DENVER — Lemonade stands are closer to leniency.
A bill to legalize a minor's business, like a lemonade stand, without the need for a permit passed its first test at the Colorado State Capitol on Monday.
"We need to legislate it because we have people out there who are shutting down kids business, and I just think that that's insane," said Sen. Angela Williams (D-Denver).
Senate Bill 101, called "Legalizing Minors' Businesses," would allow kids to operate a small business without being shut down by police.
Williams is sponsoring the bill, which is in response to a kids' lemonade stand that was shut down in Stapleton last year. Three boys and their mom, Jennifer Knowles, set up the lemonade stand near a Denver arts festival.
This bill would keep the heat off kids and their temporary businesses as long as they are younger than 18 and running a business for no more than 84 consecutive days.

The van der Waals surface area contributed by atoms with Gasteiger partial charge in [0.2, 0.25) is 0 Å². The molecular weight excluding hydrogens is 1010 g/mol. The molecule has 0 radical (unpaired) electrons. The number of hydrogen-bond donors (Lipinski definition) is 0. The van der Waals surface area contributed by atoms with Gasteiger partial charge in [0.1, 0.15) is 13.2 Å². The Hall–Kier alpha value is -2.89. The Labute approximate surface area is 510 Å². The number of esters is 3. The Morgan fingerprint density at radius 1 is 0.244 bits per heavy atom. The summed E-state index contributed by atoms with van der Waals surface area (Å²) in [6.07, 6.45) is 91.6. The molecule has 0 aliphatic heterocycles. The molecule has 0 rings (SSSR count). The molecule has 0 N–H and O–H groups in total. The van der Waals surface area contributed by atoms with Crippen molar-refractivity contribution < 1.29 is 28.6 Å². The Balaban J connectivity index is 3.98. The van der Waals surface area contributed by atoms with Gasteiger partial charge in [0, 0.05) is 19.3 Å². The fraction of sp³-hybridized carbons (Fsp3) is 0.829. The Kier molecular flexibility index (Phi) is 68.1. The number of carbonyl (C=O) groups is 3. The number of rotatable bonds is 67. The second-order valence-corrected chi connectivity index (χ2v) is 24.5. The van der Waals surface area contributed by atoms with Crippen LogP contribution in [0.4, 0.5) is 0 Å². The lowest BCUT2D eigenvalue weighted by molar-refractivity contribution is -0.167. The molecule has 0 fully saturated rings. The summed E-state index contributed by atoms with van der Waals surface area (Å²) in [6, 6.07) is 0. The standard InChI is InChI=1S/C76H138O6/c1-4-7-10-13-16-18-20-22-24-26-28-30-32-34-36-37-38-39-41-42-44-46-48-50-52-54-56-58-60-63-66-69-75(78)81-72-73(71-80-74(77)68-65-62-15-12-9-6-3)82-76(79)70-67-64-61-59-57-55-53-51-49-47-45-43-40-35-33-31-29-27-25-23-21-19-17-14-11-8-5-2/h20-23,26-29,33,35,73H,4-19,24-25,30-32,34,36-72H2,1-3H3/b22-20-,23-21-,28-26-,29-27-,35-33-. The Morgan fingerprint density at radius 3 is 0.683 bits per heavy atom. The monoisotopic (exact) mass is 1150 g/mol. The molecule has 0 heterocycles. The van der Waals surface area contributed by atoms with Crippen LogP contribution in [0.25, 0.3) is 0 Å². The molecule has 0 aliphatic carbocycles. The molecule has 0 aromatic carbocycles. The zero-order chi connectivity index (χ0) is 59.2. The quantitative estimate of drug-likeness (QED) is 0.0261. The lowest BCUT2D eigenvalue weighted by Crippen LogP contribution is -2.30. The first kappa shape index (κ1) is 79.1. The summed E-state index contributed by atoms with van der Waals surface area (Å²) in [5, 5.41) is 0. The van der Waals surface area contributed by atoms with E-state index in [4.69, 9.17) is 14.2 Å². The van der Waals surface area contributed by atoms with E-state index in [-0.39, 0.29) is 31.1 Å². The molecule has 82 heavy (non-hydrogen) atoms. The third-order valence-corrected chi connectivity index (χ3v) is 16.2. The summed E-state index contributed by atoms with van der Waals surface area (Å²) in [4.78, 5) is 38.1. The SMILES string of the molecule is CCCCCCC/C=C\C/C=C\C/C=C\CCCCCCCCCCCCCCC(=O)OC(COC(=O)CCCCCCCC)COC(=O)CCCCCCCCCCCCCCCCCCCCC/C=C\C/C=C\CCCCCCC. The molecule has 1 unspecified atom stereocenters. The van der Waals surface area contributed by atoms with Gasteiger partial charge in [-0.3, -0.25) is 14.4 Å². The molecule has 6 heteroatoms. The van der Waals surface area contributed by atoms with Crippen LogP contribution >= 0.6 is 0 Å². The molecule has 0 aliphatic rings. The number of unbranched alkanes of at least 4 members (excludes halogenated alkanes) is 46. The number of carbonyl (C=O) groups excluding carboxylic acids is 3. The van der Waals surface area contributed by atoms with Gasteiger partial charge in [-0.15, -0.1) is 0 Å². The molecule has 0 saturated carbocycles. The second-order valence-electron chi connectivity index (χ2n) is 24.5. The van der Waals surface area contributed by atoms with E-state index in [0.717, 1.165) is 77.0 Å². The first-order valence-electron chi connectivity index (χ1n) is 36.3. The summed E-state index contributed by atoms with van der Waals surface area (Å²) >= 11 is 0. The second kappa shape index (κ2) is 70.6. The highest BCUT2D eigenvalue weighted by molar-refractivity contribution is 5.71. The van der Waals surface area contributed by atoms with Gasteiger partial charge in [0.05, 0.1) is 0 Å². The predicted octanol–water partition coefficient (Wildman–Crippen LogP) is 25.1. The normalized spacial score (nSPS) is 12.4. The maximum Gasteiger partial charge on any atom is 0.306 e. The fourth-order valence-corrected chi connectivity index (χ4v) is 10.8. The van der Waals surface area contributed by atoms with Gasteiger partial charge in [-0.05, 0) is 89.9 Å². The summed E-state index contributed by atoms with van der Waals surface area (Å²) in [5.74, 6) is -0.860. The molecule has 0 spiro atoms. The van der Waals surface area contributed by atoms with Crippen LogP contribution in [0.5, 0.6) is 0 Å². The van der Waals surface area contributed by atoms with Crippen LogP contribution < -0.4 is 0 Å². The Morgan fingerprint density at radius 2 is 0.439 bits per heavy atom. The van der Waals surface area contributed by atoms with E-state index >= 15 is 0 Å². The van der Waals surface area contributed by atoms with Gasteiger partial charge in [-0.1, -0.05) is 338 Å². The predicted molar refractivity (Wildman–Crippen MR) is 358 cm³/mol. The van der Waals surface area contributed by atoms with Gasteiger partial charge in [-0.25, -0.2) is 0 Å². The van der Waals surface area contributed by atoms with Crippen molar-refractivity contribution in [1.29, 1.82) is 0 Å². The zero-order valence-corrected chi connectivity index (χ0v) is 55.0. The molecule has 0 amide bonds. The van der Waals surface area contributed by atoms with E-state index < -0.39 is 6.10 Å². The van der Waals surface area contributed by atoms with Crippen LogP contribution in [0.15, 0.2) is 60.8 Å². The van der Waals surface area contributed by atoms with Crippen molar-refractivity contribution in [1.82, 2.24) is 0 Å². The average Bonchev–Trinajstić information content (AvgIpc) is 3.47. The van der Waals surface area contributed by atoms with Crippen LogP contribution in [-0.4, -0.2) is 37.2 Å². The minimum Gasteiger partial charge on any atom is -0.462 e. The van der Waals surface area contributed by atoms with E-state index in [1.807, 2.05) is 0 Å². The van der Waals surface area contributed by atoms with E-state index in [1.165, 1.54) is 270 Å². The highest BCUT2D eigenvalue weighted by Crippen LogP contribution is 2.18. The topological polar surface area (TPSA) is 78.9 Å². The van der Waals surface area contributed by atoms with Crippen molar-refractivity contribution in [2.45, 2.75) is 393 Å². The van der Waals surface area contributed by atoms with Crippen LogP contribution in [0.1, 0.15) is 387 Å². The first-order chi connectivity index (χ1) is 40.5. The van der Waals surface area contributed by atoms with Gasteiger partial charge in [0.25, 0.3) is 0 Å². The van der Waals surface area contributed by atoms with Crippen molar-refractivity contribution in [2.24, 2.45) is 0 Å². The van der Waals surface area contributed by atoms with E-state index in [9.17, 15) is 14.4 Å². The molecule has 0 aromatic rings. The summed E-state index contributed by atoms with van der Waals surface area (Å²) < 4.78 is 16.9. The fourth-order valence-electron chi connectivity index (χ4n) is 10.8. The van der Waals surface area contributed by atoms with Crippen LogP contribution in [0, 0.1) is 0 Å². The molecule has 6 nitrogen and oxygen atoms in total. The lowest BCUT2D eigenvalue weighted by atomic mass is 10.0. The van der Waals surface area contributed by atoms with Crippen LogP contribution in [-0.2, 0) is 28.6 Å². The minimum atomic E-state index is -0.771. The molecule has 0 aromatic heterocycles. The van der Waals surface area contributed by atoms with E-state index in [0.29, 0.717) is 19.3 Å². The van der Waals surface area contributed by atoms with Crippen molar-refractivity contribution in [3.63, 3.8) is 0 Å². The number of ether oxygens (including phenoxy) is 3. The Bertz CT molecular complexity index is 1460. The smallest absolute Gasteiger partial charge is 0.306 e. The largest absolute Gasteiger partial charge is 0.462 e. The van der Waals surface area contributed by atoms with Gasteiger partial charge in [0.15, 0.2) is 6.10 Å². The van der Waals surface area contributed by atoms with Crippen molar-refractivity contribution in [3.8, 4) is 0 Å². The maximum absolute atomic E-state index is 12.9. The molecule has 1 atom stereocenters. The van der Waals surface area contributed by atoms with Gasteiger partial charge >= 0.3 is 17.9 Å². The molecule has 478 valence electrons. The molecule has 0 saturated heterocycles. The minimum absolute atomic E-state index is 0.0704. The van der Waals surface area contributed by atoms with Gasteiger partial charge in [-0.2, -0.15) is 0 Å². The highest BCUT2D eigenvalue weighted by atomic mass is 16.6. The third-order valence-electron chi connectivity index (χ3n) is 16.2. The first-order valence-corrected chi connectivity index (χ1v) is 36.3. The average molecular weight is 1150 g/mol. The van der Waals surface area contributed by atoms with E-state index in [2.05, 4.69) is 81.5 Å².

Knowles, her children and other kids from across the state testified before a state Senate committee Monday on behalf of the legislation. Lawmakers then unanimously voted to advance it to the full Senate.
Kids who have temporary businesses set up shop in the foyer of the Capitol ahead of Monday's committee hearing.
"This is like a life-learning experience, so these kids who are here today for the 'Kids Mart,' are not only learning how to run a business, organizational skills (and) money management skills, and the earlier we can teach our kids that, I think it makes them more productive adults," said Williams.
Knowles told 9NEWS Governor Jared Polis spoke with the group at the capitol Monday, and told them he will sign the bill if it comes to him.
As of September, minors can legally operate a lemonade stand within Denver city limits, if they're 200 feet away from another vendor permitted to sell drinks.
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